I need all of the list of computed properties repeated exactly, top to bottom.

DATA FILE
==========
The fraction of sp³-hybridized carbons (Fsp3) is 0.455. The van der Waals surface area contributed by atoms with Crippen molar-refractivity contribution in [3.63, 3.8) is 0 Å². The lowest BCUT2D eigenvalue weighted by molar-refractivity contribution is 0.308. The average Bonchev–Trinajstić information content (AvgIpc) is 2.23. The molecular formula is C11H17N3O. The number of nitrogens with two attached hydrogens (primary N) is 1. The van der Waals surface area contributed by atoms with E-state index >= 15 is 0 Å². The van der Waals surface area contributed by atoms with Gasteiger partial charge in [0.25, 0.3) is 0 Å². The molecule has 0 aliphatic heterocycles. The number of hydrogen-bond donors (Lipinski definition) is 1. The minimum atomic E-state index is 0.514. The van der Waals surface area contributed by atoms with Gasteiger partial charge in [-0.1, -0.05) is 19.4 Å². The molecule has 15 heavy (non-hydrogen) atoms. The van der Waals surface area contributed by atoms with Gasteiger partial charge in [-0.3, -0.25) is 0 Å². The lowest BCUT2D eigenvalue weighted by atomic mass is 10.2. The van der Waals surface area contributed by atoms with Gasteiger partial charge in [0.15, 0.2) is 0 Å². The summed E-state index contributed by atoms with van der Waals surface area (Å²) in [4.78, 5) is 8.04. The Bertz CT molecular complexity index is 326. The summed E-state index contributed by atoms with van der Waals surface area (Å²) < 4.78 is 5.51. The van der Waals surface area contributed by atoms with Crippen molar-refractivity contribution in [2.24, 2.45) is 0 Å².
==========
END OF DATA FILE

The fraction of sp³-hybridized carbons (Fsp3) is 0.455. The van der Waals surface area contributed by atoms with Crippen molar-refractivity contribution in [3.63, 3.8) is 0 Å². The lowest BCUT2D eigenvalue weighted by molar-refractivity contribution is 0.308. The average Bonchev–Trinajstić information content (AvgIpc) is 2.23. The molecular formula is C11H17N3O. The number of nitrogens with two attached hydrogens (primary N) is 1. The van der Waals surface area contributed by atoms with E-state index >= 15 is 0 Å². The van der Waals surface area contributed by atoms with Gasteiger partial charge in [0.25, 0.3) is 0 Å². The molecule has 0 aliphatic heterocycles. The number of hydrogen-bond donors (Lipinski definition) is 1. The minimum atomic E-state index is 0.514. The van der Waals surface area contributed by atoms with Gasteiger partial charge in [-0.1, -0.05) is 19.4 Å². The molecule has 15 heavy (non-hydrogen) atoms. The van der Waals surface area contributed by atoms with Gasteiger partial charge in [-0.3, -0.25) is 0 Å². The lowest BCUT2D eigenvalue weighted by atomic mass is 10.2. The van der Waals surface area contributed by atoms with Gasteiger partial charge in [0.15, 0.2) is 0 Å². The summed E-state index contributed by atoms with van der Waals surface area (Å²) in [4.78, 5) is 8.04. The Bertz CT molecular complexity index is 326. The summed E-state index contributed by atoms with van der Waals surface area (Å²) < 4.78 is 5.51. The van der Waals surface area contributed by atoms with Crippen molar-refractivity contribution in [2.24, 2.45) is 0 Å².